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Monday, June 28, 2021
Monday, June 21, 2021
For both female and male teenagers like myself, the interpersonal songwriting and singing let young people know it was okay to open up, and let your innermost feelings be known to others. Songwriters across the globe took notice.
I grew up in a home environment where we did not share our emotions. Joni's music was like having a D.H. Lawerence novel playing on your portable stereo in your bedroom. Joni made it possible for bone-headed teenage boys like me growing up in the 70's to begin to look beyond a woman's looks and respect their gifted minds as artists. Blue is a masterpiece.
Now in the past five years, I've read a number of rock biographies dealing with everything Crosby, Stills, Nash & Young and have come to realize that these guys were such huge assholes to each other, and to a great number of people associated with their careers. All four have acknowledged as much in the past several decades and I for one, don't want to see any more two, three, or four band configuration reunion tours.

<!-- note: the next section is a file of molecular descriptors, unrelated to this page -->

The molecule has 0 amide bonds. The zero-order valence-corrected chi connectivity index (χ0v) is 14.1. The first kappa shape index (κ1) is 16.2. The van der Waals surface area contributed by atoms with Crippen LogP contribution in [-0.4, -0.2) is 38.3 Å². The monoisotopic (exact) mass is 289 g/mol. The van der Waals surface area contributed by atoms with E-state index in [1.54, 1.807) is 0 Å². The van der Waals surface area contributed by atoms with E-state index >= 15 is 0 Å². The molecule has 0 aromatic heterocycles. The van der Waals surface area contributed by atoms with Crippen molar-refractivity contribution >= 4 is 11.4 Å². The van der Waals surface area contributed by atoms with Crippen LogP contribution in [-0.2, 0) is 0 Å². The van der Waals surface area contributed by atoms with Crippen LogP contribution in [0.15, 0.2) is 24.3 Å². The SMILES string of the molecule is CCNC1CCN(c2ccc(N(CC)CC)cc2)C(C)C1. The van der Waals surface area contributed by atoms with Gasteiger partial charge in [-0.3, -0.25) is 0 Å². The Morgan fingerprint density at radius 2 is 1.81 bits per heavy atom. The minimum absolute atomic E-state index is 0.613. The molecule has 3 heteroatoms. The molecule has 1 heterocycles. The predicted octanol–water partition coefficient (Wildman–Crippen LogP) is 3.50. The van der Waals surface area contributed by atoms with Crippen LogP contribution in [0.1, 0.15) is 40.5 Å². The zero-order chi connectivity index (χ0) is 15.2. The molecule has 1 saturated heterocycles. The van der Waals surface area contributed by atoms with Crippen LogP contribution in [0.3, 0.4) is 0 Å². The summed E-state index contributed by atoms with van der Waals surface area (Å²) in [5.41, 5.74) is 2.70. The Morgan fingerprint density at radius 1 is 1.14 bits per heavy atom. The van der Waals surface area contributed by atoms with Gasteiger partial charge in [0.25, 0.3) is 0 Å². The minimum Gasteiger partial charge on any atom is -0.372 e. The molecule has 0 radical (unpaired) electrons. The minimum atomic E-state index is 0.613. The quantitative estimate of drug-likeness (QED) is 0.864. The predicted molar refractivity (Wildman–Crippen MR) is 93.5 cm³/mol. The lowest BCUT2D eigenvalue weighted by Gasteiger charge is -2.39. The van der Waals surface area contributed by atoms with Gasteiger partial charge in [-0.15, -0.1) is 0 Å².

However, I can easily manage to forget all the revelations regarding Stills and just appreciate his records that take me back to a good place and time. Listening to Stephen Stills 2 the past couple of weeks still makes me appreciate his talent and music. He was at the right place and time in Los Angeles in 1966. Even though he didn't always make the best decisions, he made some really good music in the late 60's and early 70's that still holds up today.
Nyro's influence over Rundgren is displayed throughout Runt as he started to compose more songs on the piano. Listening to this album fifty years later was such a treat!